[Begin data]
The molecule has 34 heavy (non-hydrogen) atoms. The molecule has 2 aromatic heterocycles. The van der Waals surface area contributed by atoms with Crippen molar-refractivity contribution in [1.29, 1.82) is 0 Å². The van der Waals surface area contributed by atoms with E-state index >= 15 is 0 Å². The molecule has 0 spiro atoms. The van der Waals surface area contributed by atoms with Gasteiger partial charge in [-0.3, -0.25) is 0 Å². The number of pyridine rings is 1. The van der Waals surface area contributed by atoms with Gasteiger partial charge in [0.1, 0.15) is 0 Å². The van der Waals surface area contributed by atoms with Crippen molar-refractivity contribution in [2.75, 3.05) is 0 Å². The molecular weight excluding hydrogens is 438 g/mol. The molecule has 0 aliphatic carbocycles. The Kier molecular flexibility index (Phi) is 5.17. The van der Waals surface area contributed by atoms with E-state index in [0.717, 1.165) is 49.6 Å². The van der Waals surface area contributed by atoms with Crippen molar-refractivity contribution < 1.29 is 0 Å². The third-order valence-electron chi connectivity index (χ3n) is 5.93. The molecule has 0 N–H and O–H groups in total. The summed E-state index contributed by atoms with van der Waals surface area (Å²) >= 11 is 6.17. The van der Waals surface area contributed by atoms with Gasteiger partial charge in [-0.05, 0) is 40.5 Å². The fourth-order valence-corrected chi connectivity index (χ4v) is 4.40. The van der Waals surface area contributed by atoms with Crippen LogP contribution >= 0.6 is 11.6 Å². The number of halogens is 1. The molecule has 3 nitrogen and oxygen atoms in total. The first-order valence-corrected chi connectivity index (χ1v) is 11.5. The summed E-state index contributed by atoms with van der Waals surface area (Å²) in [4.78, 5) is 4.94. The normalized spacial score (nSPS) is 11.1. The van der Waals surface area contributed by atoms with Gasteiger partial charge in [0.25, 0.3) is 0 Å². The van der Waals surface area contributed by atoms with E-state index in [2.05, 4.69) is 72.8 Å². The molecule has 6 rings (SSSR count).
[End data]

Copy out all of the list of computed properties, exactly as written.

The molecule has 34 heavy (non-hydrogen) atoms. The molecule has 2 aromatic heterocycles. The van der Waals surface area contributed by atoms with Crippen molar-refractivity contribution in [1.29, 1.82) is 0 Å². The van der Waals surface area contributed by atoms with E-state index >= 15 is 0 Å². The molecule has 0 spiro atoms. The van der Waals surface area contributed by atoms with Gasteiger partial charge in [-0.3, -0.25) is 0 Å². The number of pyridine rings is 1. The van der Waals surface area contributed by atoms with Gasteiger partial charge in [0.1, 0.15) is 0 Å². The van der Waals surface area contributed by atoms with Crippen molar-refractivity contribution in [2.75, 3.05) is 0 Å². The molecular weight excluding hydrogens is 438 g/mol. The molecule has 0 aliphatic carbocycles. The Kier molecular flexibility index (Phi) is 5.17. The van der Waals surface area contributed by atoms with E-state index in [0.717, 1.165) is 49.6 Å². The van der Waals surface area contributed by atoms with Crippen molar-refractivity contribution < 1.29 is 0 Å². The third-order valence-electron chi connectivity index (χ3n) is 5.93. The molecule has 0 N–H and O–H groups in total. The summed E-state index contributed by atoms with van der Waals surface area (Å²) >= 11 is 6.17. The van der Waals surface area contributed by atoms with Gasteiger partial charge in [-0.05, 0) is 40.5 Å². The fourth-order valence-corrected chi connectivity index (χ4v) is 4.40. The van der Waals surface area contributed by atoms with Crippen LogP contribution >= 0.6 is 11.6 Å². The number of halogens is 1. The molecule has 3 nitrogen and oxygen atoms in total. The first-order valence-corrected chi connectivity index (χ1v) is 11.5. The summed E-state index contributed by atoms with van der Waals surface area (Å²) in [4.78, 5) is 4.94. The normalized spacial score (nSPS) is 11.1. The van der Waals surface area contributed by atoms with Gasteiger partial charge in [0.25, 0.3) is 0 Å². The van der Waals surface area contributed by atoms with E-state index in [2.05, 4.69) is 72.8 Å². The molecule has 6 rings (SSSR count).